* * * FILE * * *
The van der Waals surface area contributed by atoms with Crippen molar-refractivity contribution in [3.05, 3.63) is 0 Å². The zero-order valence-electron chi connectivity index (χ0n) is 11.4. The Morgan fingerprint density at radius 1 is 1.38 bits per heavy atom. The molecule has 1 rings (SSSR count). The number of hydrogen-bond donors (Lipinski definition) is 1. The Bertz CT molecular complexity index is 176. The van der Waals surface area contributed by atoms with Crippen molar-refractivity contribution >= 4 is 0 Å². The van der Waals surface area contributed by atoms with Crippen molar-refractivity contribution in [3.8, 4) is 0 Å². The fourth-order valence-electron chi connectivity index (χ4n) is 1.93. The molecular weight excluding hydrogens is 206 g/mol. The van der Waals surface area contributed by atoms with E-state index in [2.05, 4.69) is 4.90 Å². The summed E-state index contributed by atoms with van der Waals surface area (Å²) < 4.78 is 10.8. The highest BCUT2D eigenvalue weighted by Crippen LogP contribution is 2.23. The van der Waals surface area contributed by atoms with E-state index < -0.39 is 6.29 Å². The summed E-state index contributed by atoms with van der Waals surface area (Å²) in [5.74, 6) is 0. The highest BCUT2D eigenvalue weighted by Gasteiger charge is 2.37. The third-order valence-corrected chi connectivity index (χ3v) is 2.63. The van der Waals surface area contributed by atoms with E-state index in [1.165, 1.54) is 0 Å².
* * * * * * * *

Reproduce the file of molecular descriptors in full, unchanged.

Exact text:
The van der Waals surface area contributed by atoms with Crippen molar-refractivity contribution in [3.05, 3.63) is 0 Å². The zero-order valence-electron chi connectivity index (χ0n) is 11.4. The Morgan fingerprint density at radius 1 is 1.38 bits per heavy atom. The molecule has 1 rings (SSSR count). The number of hydrogen-bond donors (Lipinski definition) is 1. The Bertz CT molecular complexity index is 176. The van der Waals surface area contributed by atoms with Crippen molar-refractivity contribution >= 4 is 0 Å². The van der Waals surface area contributed by atoms with Crippen molar-refractivity contribution in [3.8, 4) is 0 Å². The fourth-order valence-electron chi connectivity index (χ4n) is 1.93. The molecular weight excluding hydrogens is 206 g/mol. The van der Waals surface area contributed by atoms with E-state index in [2.05, 4.69) is 4.90 Å². The summed E-state index contributed by atoms with van der Waals surface area (Å²) < 4.78 is 10.8. The highest BCUT2D eigenvalue weighted by Crippen LogP contribution is 2.23. The van der Waals surface area contributed by atoms with E-state index < -0.39 is 6.29 Å². The summed E-state index contributed by atoms with van der Waals surface area (Å²) in [5.74, 6) is 0. The highest BCUT2D eigenvalue weighted by Gasteiger charge is 2.37. The third-order valence-corrected chi connectivity index (χ3v) is 2.63. The van der Waals surface area contributed by atoms with E-state index in [1.165, 1.54) is 0 Å².